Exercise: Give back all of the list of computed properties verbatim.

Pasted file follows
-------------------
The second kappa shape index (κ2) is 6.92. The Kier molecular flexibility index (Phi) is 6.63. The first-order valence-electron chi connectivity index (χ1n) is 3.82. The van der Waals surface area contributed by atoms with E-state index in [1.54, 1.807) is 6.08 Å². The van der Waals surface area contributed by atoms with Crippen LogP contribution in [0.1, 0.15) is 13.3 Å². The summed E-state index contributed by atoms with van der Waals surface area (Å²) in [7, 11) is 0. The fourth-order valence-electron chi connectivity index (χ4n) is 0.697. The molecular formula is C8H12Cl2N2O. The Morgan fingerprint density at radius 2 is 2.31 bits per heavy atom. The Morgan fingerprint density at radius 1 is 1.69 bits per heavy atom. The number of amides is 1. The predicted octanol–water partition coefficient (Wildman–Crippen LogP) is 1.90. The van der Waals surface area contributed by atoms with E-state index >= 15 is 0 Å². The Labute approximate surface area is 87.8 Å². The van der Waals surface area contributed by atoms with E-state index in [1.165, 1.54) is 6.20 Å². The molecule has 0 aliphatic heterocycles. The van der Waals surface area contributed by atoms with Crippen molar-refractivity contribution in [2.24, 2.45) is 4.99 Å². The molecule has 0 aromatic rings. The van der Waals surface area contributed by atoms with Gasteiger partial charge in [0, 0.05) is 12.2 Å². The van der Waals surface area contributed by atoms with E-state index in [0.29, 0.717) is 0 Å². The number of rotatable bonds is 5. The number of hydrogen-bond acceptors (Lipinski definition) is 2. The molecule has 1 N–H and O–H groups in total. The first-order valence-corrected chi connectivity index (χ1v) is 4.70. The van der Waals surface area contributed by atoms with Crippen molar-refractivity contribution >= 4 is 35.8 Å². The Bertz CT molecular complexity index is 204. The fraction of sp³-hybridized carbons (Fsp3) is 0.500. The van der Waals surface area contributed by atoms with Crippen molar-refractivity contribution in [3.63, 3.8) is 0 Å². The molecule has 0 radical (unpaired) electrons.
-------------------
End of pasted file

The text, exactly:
The second kappa shape index (κ2) is 6.92. The Kier molecular flexibility index (Phi) is 6.63. The first-order valence-electron chi connectivity index (χ1n) is 3.82. The van der Waals surface area contributed by atoms with E-state index in [1.54, 1.807) is 6.08 Å². The van der Waals surface area contributed by atoms with Crippen LogP contribution in [0.1, 0.15) is 13.3 Å². The summed E-state index contributed by atoms with van der Waals surface area (Å²) in [7, 11) is 0. The fourth-order valence-electron chi connectivity index (χ4n) is 0.697. The molecular formula is C8H12Cl2N2O. The Morgan fingerprint density at radius 2 is 2.31 bits per heavy atom. The Morgan fingerprint density at radius 1 is 1.69 bits per heavy atom. The number of amides is 1. The predicted octanol–water partition coefficient (Wildman–Crippen LogP) is 1.90. The van der Waals surface area contributed by atoms with E-state index >= 15 is 0 Å². The Labute approximate surface area is 87.8 Å². The van der Waals surface area contributed by atoms with E-state index in [1.165, 1.54) is 6.20 Å². The molecule has 0 aliphatic heterocycles. The van der Waals surface area contributed by atoms with Crippen molar-refractivity contribution in [2.24, 2.45) is 4.99 Å². The molecule has 0 aromatic rings. The van der Waals surface area contributed by atoms with Gasteiger partial charge in [0, 0.05) is 12.2 Å². The van der Waals surface area contributed by atoms with E-state index in [0.29, 0.717) is 0 Å². The number of rotatable bonds is 5. The number of hydrogen-bond acceptors (Lipinski definition) is 2. The molecule has 1 N–H and O–H groups in total. The first-order valence-corrected chi connectivity index (χ1v) is 4.70. The van der Waals surface area contributed by atoms with Crippen molar-refractivity contribution >= 4 is 35.8 Å². The Bertz CT molecular complexity index is 204. The fraction of sp³-hybridized carbons (Fsp3) is 0.500. The van der Waals surface area contributed by atoms with Crippen molar-refractivity contribution in [3.63, 3.8) is 0 Å². The molecule has 0 radical (unpaired) electrons.